Today’s post is inspired in part by the recent horrific events in Charlottesville, Virginia, the vile protest by white supremacists who were enraged at the idea of taking down Confederate monuments (in particular General Robert E Lee). To most of us, these monuments are symbols of a Confederacy that fought to maintain slavery and white supremacy in America. On the 18th August 2017 some of those white supremacist protesters who had come from across America, mostly consisting of white nationalists, Neo-Nazis and members of the Ku Klux Klan, marched on the University of Virginia campus in Charlottesville brandishing torches and shouting known Nazi slogans such as “Blood and Soil” and anti-Semitic statements about not being replaced by Jews. The local people of Charlottesville and some others came to counter-protest, which led to clashes across the city. As one group of counter-protesters moved away, a Nazi sympathiser Alex Fields drove into them, murdering Heather Heyer, a 32-year-old local woman who had gone there to stand against hate and bigotry. A state police helicopter responding to the protests crashed killing two pilots. The violence that day, perpetrated by hate, killed three people and injured dozens more.
The current US President Donald Trump made woefully inadequate condemnations of the events, blaming both sides. Although are we surprised given his heavily racist exclusionist rhetoric and policies? Not to mention his father’s link with the KKK during a protest in New York in 1926 where he was arrested for “refusal to disperse from a parade when ordered to do so” (although he was never charged and some say he was just a bystander, although all seven men arrested on that day were declared to have been wearing KKK attire).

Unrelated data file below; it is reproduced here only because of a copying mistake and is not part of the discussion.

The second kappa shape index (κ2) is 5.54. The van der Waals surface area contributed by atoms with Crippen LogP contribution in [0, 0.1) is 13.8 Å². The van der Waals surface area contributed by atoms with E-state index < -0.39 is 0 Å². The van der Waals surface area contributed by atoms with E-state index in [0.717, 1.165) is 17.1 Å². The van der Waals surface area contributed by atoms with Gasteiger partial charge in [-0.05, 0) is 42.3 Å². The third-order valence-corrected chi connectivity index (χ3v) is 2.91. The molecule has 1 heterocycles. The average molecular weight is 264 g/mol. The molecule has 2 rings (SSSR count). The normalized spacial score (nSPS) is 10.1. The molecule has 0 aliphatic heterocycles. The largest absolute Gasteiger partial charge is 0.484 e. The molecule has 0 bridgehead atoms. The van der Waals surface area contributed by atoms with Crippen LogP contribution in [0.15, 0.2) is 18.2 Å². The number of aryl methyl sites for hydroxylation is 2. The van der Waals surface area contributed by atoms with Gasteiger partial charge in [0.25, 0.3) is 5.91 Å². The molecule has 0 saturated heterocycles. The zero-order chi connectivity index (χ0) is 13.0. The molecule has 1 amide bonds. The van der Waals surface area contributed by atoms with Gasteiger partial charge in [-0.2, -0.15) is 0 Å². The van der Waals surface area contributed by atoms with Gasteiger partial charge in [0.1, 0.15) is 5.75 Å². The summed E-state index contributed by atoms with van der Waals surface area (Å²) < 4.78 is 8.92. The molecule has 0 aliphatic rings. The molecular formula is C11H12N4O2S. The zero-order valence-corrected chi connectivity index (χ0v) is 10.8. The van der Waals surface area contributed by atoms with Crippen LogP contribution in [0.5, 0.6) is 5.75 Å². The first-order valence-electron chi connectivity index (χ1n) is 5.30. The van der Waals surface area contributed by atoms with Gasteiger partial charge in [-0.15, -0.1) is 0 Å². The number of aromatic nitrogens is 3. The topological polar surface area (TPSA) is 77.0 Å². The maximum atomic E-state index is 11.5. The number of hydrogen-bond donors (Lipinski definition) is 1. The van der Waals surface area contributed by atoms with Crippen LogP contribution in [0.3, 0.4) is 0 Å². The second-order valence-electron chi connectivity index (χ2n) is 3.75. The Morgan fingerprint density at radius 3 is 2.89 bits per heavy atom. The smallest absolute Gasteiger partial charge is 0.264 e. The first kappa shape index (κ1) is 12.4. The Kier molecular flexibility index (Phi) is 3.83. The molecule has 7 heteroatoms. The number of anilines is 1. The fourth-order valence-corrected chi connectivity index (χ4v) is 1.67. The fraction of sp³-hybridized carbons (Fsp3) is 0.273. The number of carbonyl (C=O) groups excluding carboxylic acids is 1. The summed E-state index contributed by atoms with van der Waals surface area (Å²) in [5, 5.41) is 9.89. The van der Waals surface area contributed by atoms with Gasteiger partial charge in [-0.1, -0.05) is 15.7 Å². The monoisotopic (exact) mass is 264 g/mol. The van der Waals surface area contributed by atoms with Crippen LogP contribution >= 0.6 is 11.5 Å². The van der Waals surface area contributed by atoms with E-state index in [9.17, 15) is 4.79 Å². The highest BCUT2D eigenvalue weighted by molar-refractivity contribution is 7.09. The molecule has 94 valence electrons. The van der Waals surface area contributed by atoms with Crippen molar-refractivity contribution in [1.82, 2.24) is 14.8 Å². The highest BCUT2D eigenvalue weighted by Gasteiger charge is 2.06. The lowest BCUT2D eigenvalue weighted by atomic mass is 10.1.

In the wake of the protest, many other public officials strongly condemned white supremacy. The governor of Virginia told them they were not welcome in his state. The mayor of Lexington, Kentucky vowed to speed up plans to remove Confederate statues in his city. The makers of the torches the protesters used – TIKI, denounced the use of its products for a white supremacist march. Johnny Cash’s family spoke up over a protester seen wearing a Johnny Cash t-shirt – stating it went against everything he stood for. The web hosting services GoDaddy and Google cut off the white supremacist website the Daily Stormer, leaving them to find alternative domain providers. There was fall out too from the president’s American Manufacturing Council with CEOs resigning over Trump’s poor stand on the events, including Kenneth Frazier (Merck) and Tim Cook (Apple) – who has pledged donations. In a statement he said “I disagree with the president and others who believe that there is a moral equivalence between white supremacists and Nazis, and those who oppose them by standing up for human rights. Equating the two runs counter to our ideals as Americans” Cook says that “hate is a cancer and left unchecked it destroys everything in its path.” As a way to step up to “help organisations who work to rid our country of hate,” Apple will be making a $2 million contribution against hate: $1 million to the Southern Poverty Law Center and another million to the Anti-Defamation League. (wording from https://www.cnbc.com/2017/08/17/tim-cook-apple-will-donate-2-million-to-aid-charlottesville.html)
So why has this struck a chord with me? Firstly I am incredibly opposed to hate and bigotry, it makes me ashamed to be white, to see people who hate and fear those who look different to us. It makes me sick and angry. Not in my name. I judge people on their actions, not on their skin colour or race or religion.
Secondly it got me thinking about a connection on my partner’s tree. Having white European ancestry we both have such little crossover or experience in research around more diverse communities and cultures, as far as I know we are not connected to slave owners – although I’m sure there will be extended members of our trees who settled in America and other places and participated in this barbaric inhumane act. Although through one person, there came a connection to provide us with a small insight into a particular period in history and into the experiences of slaves during this awful time.